Sunday 5 September 2004

faux tables?

ERIC AND DOUG got inspired to figure out a way to create a table-less grid layout using CSS only. My own verdict: Sometimes, a table really is the way to go.

Eric describes the process that he and Douglas Bowman went through to work their way into creating a table-less layout where all columns are the same height (regardless of content) and the layout is fluid.

You can read Doug’s take on it in his piece “Liquid Bleach.” If you haven’t visited Doug’s site in a while, he’s redesigned again! You can read Eric’s take on it in his piece, “Sliding Faux Columns.”

After reading both articles, I’m far less ambivalent than Eric. If you really need this effect, I do not see any problem with using a light table and then relying on CSS to style it in every other way.

Sometimes, trying to work around limitations is far more time consuming and frustrating than the obvious solution.

Filed under:   general
Posted by:   Molly | 13:04 | Comments (13)

Comments (13)

  1. Eric and Doug are totally aware of the fact that using tables is necessary, and sometimes the only option, in some cases. If you ask them their opinion, I’m sure they’d say exactly what you said:

    “If you really need this effect, I do not see any problem with using a light table and then relying on CSS to style it in every other way.”

    They know this, that’s for sure.

    I think they only reason they are attempting this is because they are always inspired by such endeavors. They (among many others) are CSS fanatics, and they are always “pushing the edge.”

    Plus, imagine if they did find a completely useful solution – one that is usable, extensible, and fully accessible. Imagine the notoriety then.

    Also – I would LOVE to see that happen. These guys are great. They are the future of the web. We need these types of experiments. I hope they find a way.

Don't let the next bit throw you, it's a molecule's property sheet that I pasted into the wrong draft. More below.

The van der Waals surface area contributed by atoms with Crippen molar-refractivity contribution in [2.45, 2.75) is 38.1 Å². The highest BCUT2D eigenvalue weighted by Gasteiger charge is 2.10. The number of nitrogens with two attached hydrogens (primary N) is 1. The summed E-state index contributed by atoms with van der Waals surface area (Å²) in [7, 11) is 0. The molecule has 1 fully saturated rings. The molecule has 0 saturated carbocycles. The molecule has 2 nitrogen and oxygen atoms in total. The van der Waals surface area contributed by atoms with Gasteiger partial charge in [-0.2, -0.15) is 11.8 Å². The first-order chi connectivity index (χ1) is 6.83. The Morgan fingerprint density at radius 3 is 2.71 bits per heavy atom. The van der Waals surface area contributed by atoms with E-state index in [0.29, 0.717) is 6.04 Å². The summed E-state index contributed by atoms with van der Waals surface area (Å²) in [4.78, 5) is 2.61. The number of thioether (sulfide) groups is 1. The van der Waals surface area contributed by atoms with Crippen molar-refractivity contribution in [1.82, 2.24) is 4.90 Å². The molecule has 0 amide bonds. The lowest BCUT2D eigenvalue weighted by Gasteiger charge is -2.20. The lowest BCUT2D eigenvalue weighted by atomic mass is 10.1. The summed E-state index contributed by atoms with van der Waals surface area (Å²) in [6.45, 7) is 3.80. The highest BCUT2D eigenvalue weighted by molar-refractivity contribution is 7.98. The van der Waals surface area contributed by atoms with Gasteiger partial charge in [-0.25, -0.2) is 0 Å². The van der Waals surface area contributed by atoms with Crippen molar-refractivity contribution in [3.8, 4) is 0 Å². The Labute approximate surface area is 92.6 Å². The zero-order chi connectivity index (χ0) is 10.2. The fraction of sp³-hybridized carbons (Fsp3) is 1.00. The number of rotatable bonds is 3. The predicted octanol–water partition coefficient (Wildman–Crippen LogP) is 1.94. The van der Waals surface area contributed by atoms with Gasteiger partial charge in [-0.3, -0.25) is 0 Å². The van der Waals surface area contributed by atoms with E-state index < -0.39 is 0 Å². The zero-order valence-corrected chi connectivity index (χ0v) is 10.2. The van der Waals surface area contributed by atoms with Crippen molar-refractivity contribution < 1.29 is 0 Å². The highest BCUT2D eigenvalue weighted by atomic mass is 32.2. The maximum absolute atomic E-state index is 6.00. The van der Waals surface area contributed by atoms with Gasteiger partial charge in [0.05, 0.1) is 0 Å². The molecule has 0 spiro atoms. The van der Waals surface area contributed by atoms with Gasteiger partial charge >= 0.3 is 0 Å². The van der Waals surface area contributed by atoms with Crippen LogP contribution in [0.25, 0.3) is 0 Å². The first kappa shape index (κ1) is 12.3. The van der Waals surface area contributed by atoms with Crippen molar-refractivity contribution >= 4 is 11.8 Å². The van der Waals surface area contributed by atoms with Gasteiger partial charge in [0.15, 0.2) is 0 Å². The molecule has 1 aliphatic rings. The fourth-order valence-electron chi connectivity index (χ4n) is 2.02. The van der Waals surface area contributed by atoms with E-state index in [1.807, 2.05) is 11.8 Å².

2. I’d agree with Matthom.

  3. I agree. When it comes to a technology – one incapable of physically harming anyone – we should continuously push the edge of the envelope. I admire their passion for problem-solving and believe the world would be a better place if more people left our schools with such determination.

  4. I agree that sometimes using tables is the lighter, easier solution. THe only problem with using a table for layout is when it comes to using print and other media sheets, you have extra code in the html you have to either hide or worry about. It also becomes an issue when redesigning a site.

    I’m not a CSS guru or zealot but I’m responsible for the tech/design on a few different sites that have thousands of articles. Even limited use of tables becomes a headache. Don’t use them unless you have to support older browsers in your design.

  5. It’s amazing what a holy war the use of tables has become; it’s also laughable. A quick cruise through the WordPress Support forum will yield at least a couple of snobbish swipes at any site that dares use tables.

  6. I agree with Eric and you about the fact that it really isn’t worth the trouble yet to NOT use a table for this specific application, but there is one benefit that you guys forgot to mention concerning table-less layouts, including this one.

    Actually, Sheldon Kotyk above has touched on it. Accessibility! Not only for handicapped/blind users either, what about people with handheld wireless devices? Take away the css from a table, and you still have a table, take away css from a div, and you have default document flow. This is an important thing to consider, and therefore, someone who needs to focus on this audience within their site may prefer to struggle through getting this to work.

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